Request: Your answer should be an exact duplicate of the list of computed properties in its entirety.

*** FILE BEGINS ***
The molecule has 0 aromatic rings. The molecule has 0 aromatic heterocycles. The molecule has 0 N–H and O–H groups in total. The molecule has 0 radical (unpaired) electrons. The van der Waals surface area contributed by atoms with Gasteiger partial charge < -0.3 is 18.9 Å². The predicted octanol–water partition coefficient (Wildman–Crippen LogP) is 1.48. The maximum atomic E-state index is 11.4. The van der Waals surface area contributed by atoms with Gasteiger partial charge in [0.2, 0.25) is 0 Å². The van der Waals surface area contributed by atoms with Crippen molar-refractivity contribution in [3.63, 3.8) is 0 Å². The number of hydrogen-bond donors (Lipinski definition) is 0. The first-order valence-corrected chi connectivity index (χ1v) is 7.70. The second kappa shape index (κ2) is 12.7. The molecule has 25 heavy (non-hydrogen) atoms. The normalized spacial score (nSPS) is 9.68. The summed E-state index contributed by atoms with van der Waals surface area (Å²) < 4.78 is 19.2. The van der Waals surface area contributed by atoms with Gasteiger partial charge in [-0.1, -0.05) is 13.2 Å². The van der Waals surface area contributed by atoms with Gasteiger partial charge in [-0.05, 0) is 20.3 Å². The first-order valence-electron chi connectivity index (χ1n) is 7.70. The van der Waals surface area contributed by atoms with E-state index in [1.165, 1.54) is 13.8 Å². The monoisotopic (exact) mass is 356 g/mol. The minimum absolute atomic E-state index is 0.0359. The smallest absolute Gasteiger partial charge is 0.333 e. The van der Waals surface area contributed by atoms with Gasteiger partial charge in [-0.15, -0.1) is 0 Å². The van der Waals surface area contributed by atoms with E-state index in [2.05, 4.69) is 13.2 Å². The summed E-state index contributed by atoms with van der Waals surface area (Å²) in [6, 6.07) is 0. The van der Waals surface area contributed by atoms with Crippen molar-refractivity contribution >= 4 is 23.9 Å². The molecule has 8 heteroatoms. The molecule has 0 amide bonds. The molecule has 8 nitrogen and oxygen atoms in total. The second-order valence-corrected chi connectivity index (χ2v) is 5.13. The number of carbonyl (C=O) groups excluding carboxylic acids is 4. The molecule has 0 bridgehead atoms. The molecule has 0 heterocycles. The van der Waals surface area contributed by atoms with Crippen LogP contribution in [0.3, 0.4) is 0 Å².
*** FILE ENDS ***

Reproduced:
The molecule has 0 aromatic rings. The molecule has 0 aromatic heterocycles. The molecule has 0 N–H and O–H groups in total. The molecule has 0 radical (unpaired) electrons. The van der Waals surface area contributed by atoms with Gasteiger partial charge < -0.3 is 18.9 Å². The predicted octanol–water partition coefficient (Wildman–Crippen LogP) is 1.48. The maximum atomic E-state index is 11.4. The van der Waals surface area contributed by atoms with Gasteiger partial charge in [0.2, 0.25) is 0 Å². The van der Waals surface area contributed by atoms with Crippen molar-refractivity contribution in [3.63, 3.8) is 0 Å². The number of hydrogen-bond donors (Lipinski definition) is 0. The first-order valence-corrected chi connectivity index (χ1v) is 7.70. The second kappa shape index (κ2) is 12.7. The molecule has 25 heavy (non-hydrogen) atoms. The normalized spacial score (nSPS) is 9.68. The summed E-state index contributed by atoms with van der Waals surface area (Å²) < 4.78 is 19.2. The van der Waals surface area contributed by atoms with Gasteiger partial charge in [-0.1, -0.05) is 13.2 Å². The van der Waals surface area contributed by atoms with Gasteiger partial charge in [-0.05, 0) is 20.3 Å². The first-order valence-electron chi connectivity index (χ1n) is 7.70. The van der Waals surface area contributed by atoms with E-state index in [1.165, 1.54) is 13.8 Å². The monoisotopic (exact) mass is 356 g/mol. The minimum absolute atomic E-state index is 0.0359. The smallest absolute Gasteiger partial charge is 0.333 e. The van der Waals surface area contributed by atoms with Gasteiger partial charge in [-0.15, -0.1) is 0 Å². The van der Waals surface area contributed by atoms with E-state index in [2.05, 4.69) is 13.2 Å². The summed E-state index contributed by atoms with van der Waals surface area (Å²) in [6, 6.07) is 0. The van der Waals surface area contributed by atoms with Crippen molar-refractivity contribution >= 4 is 23.9 Å². The molecule has 8 heteroatoms. The molecule has 0 amide bonds. The molecule has 8 nitrogen and oxygen atoms in total. The second-order valence-corrected chi connectivity index (χ2v) is 5.13. The number of carbonyl (C=O) groups excluding carboxylic acids is 4. The molecule has 0 bridgehead atoms. The molecule has 0 heterocycles. The van der Waals surface area contributed by atoms with Crippen LogP contribution in [0.3, 0.4) is 0 Å².